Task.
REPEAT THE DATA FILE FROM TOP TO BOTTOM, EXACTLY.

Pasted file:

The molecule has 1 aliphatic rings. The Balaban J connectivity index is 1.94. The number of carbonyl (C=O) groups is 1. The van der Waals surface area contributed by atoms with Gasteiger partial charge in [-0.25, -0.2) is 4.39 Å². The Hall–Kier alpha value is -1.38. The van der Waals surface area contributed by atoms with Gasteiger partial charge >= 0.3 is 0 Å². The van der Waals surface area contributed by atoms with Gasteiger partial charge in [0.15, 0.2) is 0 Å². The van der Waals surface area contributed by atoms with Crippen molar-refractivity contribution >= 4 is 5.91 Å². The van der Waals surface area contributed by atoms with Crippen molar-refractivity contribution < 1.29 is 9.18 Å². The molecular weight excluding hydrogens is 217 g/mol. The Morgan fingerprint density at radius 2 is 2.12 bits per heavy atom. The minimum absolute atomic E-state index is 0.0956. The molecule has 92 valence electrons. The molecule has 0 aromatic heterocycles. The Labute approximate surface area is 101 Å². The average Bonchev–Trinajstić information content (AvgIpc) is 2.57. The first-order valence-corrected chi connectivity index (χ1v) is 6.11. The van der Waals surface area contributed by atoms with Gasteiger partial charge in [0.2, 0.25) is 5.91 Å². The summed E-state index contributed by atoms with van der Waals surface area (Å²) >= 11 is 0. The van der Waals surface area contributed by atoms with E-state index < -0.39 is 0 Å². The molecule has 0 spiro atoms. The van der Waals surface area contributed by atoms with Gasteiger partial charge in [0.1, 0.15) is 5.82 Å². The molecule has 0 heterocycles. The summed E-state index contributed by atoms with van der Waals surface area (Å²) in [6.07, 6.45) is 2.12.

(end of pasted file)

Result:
The molecule has 1 aliphatic rings. The Balaban J connectivity index is 1.94. The number of carbonyl (C=O) groups is 1. The van der Waals surface area contributed by atoms with Gasteiger partial charge in [-0.25, -0.2) is 4.39 Å². The Hall–Kier alpha value is -1.38. The van der Waals surface area contributed by atoms with Gasteiger partial charge >= 0.3 is 0 Å². The van der Waals surface area contributed by atoms with Gasteiger partial charge in [0.15, 0.2) is 0 Å². The van der Waals surface area contributed by atoms with Crippen molar-refractivity contribution >= 4 is 5.91 Å². The van der Waals surface area contributed by atoms with Crippen molar-refractivity contribution < 1.29 is 9.18 Å². The molecular weight excluding hydrogens is 217 g/mol. The Morgan fingerprint density at radius 2 is 2.12 bits per heavy atom. The minimum absolute atomic E-state index is 0.0956. The molecule has 92 valence electrons. The molecule has 0 aromatic heterocycles. The Labute approximate surface area is 101 Å². The average Bonchev–Trinajstić information content (AvgIpc) is 2.57. The first-order valence-corrected chi connectivity index (χ1v) is 6.11. The van der Waals surface area contributed by atoms with Gasteiger partial charge in [0.2, 0.25) is 5.91 Å². The summed E-state index contributed by atoms with van der Waals surface area (Å²) >= 11 is 0. The van der Waals surface area contributed by atoms with E-state index < -0.39 is 0 Å². The molecule has 0 spiro atoms. The van der Waals surface area contributed by atoms with Gasteiger partial charge in [0.1, 0.15) is 5.82 Å². The molecule has 0 heterocycles. The summed E-state index contributed by atoms with van der Waals surface area (Å²) in [6.07, 6.45) is 2.12.